Impeachment Reality

The official determination of Donald Trump’s second impeachment trial was “acquittal.” That may go down as one of the more unconscionable euphemisms ever. “Betrayal” is more accurate when democracy has been attacked and undermined without the ultimate consequence. With seven exceptions, spineless Senate Republicans made sure Trump wasn’t convicted for fomenting an insurrection that took five lives, injured and traumatized hundreds and irreparably damaged America’s global reputation. These Vichy Republicans claimed a post-presidency, constitutional rationale that most legal scholars have dismissed. They parsed wording and cited First Amendment license over “fight,” as if Trump did no more than engage in a rhetorical flourish on Jan. 6. And, yes, you cannot have a meaningful “trial” if “jurors” are career-first, Trump enablers.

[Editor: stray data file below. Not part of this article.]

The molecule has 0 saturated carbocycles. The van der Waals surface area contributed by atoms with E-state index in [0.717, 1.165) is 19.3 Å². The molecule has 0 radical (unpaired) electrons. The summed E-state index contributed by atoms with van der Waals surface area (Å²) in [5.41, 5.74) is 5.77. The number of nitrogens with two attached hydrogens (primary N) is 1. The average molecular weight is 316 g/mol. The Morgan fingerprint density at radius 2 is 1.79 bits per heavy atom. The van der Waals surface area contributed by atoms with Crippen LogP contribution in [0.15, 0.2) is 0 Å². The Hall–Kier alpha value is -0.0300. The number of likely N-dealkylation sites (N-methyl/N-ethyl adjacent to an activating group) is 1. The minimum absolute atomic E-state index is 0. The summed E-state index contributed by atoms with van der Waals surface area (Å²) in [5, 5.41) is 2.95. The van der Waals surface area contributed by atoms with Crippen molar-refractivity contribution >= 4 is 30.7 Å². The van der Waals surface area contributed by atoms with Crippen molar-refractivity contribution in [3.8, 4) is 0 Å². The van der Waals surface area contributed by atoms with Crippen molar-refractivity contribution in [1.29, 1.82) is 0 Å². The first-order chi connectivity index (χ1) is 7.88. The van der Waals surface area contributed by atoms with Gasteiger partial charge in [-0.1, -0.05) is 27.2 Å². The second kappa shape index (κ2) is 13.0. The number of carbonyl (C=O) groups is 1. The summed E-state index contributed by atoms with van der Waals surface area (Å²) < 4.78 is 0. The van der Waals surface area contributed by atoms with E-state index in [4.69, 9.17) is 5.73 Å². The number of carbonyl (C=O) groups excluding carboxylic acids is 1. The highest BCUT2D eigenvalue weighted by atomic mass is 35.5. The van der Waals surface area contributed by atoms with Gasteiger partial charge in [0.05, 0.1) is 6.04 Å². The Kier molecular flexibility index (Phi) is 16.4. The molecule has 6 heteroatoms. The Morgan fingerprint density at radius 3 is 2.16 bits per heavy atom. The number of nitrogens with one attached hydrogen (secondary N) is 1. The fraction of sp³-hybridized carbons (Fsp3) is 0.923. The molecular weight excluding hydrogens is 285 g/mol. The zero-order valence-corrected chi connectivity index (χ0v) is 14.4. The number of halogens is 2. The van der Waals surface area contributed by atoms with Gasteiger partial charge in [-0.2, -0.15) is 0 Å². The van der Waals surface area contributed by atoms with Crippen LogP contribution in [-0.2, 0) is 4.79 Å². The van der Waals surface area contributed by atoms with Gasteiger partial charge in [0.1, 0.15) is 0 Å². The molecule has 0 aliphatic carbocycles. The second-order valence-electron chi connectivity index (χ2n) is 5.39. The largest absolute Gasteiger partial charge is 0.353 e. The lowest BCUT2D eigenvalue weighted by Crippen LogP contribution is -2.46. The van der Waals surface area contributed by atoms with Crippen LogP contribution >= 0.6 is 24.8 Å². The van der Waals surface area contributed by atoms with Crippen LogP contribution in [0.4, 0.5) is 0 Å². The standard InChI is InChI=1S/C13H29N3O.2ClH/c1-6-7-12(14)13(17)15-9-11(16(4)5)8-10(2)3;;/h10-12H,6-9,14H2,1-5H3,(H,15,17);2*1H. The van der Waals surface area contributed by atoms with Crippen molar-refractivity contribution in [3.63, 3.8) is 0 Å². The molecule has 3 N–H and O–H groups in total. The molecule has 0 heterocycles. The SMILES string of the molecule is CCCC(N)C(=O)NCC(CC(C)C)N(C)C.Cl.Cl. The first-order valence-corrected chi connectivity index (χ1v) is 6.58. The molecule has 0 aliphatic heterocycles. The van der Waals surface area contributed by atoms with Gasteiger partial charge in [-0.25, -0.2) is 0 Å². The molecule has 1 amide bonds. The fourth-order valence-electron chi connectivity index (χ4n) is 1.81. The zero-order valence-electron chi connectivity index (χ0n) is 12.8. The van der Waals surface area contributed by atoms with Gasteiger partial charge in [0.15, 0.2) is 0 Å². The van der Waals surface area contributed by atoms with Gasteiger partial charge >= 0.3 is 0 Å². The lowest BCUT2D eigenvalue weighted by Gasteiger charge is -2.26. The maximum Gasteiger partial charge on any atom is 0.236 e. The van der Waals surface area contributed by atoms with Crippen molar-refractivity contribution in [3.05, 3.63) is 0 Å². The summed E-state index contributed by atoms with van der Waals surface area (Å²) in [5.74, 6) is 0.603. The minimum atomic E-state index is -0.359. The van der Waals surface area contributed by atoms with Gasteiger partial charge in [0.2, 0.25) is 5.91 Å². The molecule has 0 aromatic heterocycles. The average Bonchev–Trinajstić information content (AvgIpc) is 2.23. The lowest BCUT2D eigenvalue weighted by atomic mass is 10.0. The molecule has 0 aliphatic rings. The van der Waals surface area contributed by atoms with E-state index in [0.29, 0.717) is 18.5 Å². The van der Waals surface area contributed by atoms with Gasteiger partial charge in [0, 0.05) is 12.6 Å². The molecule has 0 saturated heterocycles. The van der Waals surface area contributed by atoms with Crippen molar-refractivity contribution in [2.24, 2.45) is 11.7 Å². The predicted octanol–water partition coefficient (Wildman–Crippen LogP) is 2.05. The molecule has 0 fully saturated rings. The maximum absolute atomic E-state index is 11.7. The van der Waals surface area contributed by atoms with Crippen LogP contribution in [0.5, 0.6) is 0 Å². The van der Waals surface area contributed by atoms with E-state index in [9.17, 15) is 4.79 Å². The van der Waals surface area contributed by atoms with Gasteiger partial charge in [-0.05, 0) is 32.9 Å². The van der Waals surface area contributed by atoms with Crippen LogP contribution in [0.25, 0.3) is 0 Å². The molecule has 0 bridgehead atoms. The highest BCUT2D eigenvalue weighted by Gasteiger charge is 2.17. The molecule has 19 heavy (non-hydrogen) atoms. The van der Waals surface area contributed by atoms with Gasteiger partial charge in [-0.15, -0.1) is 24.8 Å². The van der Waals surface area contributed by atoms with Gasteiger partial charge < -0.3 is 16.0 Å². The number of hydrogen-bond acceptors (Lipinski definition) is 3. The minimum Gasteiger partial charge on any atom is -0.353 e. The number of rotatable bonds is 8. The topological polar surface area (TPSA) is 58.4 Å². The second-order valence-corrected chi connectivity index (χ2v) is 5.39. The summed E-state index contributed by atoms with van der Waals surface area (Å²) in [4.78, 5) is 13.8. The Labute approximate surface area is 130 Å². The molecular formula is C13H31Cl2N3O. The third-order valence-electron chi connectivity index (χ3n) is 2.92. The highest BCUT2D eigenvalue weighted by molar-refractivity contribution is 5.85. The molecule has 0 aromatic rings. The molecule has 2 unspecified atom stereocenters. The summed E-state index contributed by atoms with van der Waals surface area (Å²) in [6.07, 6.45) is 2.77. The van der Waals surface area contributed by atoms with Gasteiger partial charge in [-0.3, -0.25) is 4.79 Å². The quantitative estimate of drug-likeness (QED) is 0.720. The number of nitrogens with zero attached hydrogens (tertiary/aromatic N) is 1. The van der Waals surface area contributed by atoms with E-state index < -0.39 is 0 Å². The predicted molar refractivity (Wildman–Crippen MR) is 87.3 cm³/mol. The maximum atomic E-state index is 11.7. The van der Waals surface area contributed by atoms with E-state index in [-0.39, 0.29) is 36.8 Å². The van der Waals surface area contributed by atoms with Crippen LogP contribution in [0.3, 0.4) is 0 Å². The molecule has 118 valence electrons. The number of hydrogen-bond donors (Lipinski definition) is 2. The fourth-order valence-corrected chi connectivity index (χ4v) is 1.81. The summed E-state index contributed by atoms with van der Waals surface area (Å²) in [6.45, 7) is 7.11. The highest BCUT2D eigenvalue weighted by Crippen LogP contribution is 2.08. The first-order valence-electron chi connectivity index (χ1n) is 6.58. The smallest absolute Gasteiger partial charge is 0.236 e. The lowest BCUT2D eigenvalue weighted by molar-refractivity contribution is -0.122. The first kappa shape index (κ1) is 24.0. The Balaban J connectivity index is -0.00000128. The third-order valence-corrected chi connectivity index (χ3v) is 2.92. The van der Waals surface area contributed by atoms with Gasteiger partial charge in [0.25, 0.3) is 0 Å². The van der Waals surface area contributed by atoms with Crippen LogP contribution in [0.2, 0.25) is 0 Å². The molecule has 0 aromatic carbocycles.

But it was still worth it. An inflection point for democracy required no less. Accountability and precedent matter. A signal was sent that even if you trash America’s ideals on the way out—with election-fraud lies and insurrection incitement—you can at least be impeached. The non-Trumpster majority noticed—as will history. Speaking of, the beleaguered legacies of James Buchanan and Andrew Johnson got a boost with the fitting end of the administration of the worst president in U.S. history.

And for those of us who can’t wait for history’s indictment, we can be assured that legal scenarios are still in the here-and-now mix. The state of Georgia and the Southern District of New York are waiting in the criminal wings.

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